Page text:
As many men worked in the large mines of Nevada in 1860, the gold ore was shipped out, and their payroll was shipped in. Outlaws lost no time taking advantage of the shipments and lightening the load of stagecoaches and trains. As the heists became increasingly frequent, one paymaster, to outwit the bandits, placed the payroll in gold coins into a nail keg and shipped it by simple freight. But, word of the paymaster’s cunning plan leaked out, and as the stage was traveling back to the mines, it was held up by two masked men just outside of Genoa. Nothing but the nail keg was taken.
A massive search for the outlaws and the gold ensued, but nothing was ever found. Before long, the episode was forgotten until a dying miner in a Montana boom camp confessed to robbing the stage of its nail keg in 1860. As the old miner lay on his deathbed, he told how he and a friend rolled the nail keg into the nearby trees, where they opened it. Inside they found some $20,000 in twenty-dollar gold pieces. Each of them then took $1,000 and then buried the keg near a tall pine tree close by. Wanted by the law, both men hightailed it out of Nevada. However, according to the dying miner, neither one ever returned to retrieve their stolen cache.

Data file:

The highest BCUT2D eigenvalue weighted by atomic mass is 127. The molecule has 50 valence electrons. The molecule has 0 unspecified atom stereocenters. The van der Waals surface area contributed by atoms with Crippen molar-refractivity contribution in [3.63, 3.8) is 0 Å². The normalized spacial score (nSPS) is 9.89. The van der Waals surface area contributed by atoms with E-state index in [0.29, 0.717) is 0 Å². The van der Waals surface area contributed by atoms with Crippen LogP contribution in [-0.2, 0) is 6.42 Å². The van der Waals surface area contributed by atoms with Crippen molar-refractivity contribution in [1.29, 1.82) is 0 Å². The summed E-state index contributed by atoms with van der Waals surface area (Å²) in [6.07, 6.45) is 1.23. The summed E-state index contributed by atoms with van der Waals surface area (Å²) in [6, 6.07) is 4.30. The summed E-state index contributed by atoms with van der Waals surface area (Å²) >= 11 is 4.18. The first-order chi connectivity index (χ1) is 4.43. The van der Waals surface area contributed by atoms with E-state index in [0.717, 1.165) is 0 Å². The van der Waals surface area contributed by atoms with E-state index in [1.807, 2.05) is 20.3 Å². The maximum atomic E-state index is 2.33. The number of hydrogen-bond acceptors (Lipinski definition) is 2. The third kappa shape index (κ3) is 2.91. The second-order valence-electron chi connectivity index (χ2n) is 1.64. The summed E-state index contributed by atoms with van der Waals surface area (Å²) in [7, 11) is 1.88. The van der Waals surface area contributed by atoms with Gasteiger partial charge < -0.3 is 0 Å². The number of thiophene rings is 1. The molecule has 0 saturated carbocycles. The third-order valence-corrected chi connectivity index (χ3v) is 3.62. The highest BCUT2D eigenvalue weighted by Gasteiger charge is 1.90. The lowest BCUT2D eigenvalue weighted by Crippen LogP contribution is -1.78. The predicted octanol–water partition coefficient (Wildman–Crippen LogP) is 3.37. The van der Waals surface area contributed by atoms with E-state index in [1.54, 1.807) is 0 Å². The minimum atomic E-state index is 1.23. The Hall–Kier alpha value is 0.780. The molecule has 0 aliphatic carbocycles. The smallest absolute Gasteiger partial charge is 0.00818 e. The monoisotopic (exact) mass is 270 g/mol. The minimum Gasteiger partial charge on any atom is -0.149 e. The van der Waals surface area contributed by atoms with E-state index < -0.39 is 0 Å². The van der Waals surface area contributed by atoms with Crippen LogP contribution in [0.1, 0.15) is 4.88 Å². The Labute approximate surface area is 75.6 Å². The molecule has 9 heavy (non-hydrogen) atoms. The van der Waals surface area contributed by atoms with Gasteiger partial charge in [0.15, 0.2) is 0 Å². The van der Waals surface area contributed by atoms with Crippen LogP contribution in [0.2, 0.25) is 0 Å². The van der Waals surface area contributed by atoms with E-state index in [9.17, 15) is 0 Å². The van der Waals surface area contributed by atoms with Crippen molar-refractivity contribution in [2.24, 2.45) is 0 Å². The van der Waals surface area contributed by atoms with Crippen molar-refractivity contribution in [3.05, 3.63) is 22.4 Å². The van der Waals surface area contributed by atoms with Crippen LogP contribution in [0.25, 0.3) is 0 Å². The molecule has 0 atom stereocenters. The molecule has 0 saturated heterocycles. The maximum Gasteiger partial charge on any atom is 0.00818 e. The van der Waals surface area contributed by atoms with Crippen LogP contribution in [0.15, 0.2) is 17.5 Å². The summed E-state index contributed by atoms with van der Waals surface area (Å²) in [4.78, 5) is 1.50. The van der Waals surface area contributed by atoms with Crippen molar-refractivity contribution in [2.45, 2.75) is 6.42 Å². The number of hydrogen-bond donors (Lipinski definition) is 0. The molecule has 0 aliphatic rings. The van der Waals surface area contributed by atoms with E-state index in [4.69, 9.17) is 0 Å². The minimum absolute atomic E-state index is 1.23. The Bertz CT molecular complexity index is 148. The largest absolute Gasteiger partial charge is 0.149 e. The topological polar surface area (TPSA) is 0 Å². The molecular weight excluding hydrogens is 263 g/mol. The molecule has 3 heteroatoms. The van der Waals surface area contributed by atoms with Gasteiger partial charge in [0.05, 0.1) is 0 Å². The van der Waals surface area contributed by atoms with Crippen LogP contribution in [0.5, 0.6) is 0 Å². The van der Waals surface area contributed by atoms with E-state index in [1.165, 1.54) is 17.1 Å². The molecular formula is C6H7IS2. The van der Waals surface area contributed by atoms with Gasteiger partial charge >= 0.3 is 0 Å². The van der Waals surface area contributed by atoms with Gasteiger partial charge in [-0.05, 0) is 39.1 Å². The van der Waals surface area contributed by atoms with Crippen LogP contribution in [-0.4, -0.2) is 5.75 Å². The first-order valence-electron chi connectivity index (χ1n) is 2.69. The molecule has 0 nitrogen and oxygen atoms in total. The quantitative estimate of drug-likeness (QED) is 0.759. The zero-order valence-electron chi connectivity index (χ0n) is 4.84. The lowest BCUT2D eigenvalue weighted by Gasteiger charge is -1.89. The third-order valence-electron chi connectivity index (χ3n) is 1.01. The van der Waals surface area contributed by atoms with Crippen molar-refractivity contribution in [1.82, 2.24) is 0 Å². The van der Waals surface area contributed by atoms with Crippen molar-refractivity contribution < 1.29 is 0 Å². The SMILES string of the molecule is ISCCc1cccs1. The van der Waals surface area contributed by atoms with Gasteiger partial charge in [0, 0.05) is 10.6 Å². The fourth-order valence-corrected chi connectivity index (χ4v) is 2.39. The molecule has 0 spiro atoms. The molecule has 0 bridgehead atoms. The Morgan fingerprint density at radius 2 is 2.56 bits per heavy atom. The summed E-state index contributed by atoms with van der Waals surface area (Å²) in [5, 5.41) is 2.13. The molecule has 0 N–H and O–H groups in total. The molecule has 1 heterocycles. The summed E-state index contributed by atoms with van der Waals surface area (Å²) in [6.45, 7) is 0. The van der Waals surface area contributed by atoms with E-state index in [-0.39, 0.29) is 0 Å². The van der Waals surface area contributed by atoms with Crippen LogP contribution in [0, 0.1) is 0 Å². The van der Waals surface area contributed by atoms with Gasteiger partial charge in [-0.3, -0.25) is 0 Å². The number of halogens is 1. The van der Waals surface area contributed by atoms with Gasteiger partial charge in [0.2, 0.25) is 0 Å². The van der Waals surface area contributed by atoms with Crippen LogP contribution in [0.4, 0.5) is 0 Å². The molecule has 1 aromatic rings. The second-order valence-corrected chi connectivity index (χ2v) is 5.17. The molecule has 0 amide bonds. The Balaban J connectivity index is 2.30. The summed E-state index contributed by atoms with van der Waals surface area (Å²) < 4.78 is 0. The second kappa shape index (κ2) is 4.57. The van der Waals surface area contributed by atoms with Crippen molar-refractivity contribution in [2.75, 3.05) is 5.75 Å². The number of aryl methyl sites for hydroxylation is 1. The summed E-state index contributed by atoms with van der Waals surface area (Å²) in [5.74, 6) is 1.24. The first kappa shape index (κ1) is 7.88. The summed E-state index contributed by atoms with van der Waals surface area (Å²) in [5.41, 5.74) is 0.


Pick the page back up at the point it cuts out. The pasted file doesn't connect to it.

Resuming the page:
Soon, the legend of the miner’s dying confession reached Genoa, and a new gold rush broke out all over Carson Valley. Just about every tree near Genoa and the road near the old stage station were dug around. However, no one found the stolen loot.
In 1882, a large avalanche hit the area, destroying part of Genoa, carrying away countless trees on the surrounding slopes, and possibly moving the gold. Several discoveries of coins throughout the years have given further credence to the legend.
In 1916 a Genoa Blacksmith with his son was digging around the trees in search of the gold and found a chest with $2,000 inside. Later, in 1948 an undetermined amount of gold coinage was found when construction workers dug out a basement. In 1961 about one hundred $20 gold pieces were found on a hillside near Genoa. Other than these finds, the remainder of the stolen cache is still hidden near Genoa.
©Kathy Alexander/Legends of America, updated March 2023.